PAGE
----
Jibanananda was not the only Bengali artist other than Tagore and Nazrul Islam to be represented in this millennial celebration, but he appeared prominently throughout the affair. (The Bengali convention is to refer to persons by their first names, with no disrespect implied or inferable; Tagore, the exception to this rule, is so familiar to readers outside of Bengal that the English, not the Bangla, term of reference seems most appropriate in English; be assured that in Bangla, he is referred to respectfully as "Rabindranath," not as "Tagore.") On a huge banner displayed across the back of the stage that bridged the two large portraits of Tagore and Nazrul Islam were the words "banglar mukh ami dekhiyachi" ("I have gazed upon Bengal's face"), the opening of one of Jibanananda's sonnets from the Bengal the Beautiful cycle (see below in this volume). Not only that, the same hemistich served as the quasi title for the entire occasion, heading the program's printed list of events. Jibanananda figured centrally--quite physically, graphically, emblematically, in the form of that bridging banner--in this Chicago Bengali-American committee's concept of what Bengali culture is all about. And, as if the banner and the danced poem were not proof enough of the centrality of Jibanananda to Bengali cultural identity, one of the song offerings consisted of another of Jibanananda's Bengal the Beautiful sonnets (also in this volume) set to music of the singer's own creation. Jibanananda's portrait may have been absent from the stage; his presence was clearly felt throughout the events of that evening.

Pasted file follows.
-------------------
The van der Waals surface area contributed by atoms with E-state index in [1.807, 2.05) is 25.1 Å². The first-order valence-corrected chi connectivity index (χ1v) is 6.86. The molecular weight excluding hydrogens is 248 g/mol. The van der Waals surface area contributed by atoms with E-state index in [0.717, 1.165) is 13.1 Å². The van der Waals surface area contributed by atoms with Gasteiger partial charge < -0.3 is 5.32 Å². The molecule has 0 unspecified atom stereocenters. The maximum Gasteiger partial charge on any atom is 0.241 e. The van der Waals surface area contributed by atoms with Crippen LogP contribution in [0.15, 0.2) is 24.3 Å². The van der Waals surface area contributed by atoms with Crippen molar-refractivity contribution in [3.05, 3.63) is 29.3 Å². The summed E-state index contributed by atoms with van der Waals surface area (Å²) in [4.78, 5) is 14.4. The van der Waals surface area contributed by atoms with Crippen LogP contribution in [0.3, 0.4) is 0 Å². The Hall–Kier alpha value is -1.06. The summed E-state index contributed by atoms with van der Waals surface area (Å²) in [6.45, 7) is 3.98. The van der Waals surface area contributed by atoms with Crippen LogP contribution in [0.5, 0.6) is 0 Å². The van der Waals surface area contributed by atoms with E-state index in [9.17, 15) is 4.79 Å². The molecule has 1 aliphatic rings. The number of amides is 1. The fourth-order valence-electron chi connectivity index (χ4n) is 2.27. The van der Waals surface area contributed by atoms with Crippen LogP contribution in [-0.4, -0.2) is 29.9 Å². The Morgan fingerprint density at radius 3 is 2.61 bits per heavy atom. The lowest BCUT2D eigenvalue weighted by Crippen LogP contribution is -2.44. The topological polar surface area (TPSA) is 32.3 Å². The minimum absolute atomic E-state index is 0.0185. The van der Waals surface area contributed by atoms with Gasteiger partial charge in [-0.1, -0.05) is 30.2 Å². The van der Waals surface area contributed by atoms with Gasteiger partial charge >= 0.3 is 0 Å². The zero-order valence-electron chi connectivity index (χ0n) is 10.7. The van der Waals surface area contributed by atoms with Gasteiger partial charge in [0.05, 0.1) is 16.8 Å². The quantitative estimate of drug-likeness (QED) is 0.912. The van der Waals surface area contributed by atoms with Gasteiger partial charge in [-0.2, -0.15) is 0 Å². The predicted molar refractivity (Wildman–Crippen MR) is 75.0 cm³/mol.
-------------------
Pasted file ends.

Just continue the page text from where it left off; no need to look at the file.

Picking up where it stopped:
Jibananandawas born in 1899 in the town of Barisal, part of what has been since 1971 the independent country of Bangladesh; he died in 1954 at the age of 55 in Kolkata, India. But for a few months at a college in Delhi where he continued his lifelong career as professor of English literature, Jibanananda passed his days either in Kolkata, the metropolis of Bengal, or in the small town of his birth. Fame came to him slowly. By the start of the 1950s, however, he had gained considerable success among the poetry-reading Bengali public. With the republication in 1952 of a volume of his poems mostly from the 1930s, he became acknowledged as one of the foremost poets of the day. When in 1955 the Sahitya Akademi, India's then recently formed national literary academy, bestowed its first-ever set of prizes for works of literature in the various Indian languages--prizes, in principle, for living writers "to encourage men of promise in letters"--the Bengali-language award went posthumously to Jibanananda, further proof of the stature he had by then obtained. His poetry remains today extremely popular, thoroughly appreciated.